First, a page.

One victim of a gas explosion at the William Penn colliery died Sunday, Feb. 24, 1895, at the Miners’ Hospital, Fountain Springs, and another was said to have such extensive injuries he was not expected to survive.
Felix Adrich, 40, Shenandoah, suffered burns in the accident which occurred on Thursday, Feb. 21, at the colliery. A report in the Monday, Feb. 25, issue of the Evening Herald said he incurred burns of the face and neck which were not expected to be life threatening but death was caused by internal injuries which resulted from inhaling flames when the gas exploded.
George Kupchinski, also of Shenandoah, incurred similar injuries and doctors at the hospital did not expect him to recover. A man named Goff injured in the same explosion was said to be still delirious, but chances for his recovery were believed to be good.
Thomas D. James, the fire boss at the colliery, was recovering at home. Two other men who were not identified received minor injuries.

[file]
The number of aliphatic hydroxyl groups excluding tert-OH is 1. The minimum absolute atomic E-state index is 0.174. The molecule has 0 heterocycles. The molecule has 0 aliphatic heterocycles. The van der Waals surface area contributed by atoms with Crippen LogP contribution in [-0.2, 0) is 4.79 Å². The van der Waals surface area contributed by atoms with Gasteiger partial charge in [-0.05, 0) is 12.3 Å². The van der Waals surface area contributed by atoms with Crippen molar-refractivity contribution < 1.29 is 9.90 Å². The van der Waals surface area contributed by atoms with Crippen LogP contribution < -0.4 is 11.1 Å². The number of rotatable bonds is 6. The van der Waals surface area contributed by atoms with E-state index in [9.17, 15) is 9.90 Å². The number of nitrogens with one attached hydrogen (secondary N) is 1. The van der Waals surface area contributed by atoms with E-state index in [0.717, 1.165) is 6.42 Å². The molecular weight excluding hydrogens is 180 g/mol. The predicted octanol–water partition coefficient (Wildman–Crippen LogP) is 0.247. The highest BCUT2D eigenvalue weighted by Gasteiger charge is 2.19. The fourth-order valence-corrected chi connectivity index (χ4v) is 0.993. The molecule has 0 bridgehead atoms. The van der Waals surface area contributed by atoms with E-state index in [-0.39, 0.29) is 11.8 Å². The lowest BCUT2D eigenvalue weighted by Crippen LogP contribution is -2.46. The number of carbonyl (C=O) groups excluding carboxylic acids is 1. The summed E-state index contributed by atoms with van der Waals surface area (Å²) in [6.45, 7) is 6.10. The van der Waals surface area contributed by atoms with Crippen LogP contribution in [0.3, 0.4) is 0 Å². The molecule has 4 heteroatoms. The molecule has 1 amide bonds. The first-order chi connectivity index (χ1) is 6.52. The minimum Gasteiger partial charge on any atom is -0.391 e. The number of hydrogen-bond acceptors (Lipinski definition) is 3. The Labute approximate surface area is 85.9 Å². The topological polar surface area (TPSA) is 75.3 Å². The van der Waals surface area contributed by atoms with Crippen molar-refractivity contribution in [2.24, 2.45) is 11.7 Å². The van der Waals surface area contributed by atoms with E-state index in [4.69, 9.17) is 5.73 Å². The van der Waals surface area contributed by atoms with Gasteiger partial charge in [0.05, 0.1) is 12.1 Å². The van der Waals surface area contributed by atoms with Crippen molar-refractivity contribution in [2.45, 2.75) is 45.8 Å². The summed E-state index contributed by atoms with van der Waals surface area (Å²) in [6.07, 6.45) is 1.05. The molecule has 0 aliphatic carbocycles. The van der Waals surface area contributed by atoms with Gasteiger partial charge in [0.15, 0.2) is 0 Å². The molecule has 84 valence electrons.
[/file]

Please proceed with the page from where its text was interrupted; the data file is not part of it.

The explosion occurred at 8:30 a.m. on Feb. 21 and the cause was not immediately known.
“The three (most seriously injured) men entered the breast, with the fire boss in the lead and after they ascended some distance the explosion occurred. It was supposed the place was free of gas. The explosion was a light one. The gas is supposed to have been ignited by one of the men who were following the fire boss.”
In the same article, the Herald reported there were 105 patients in the 95-bed hospital on Feb. 25, a figure that was not a record. The high number for the institution was 115 patients in the wards on one day.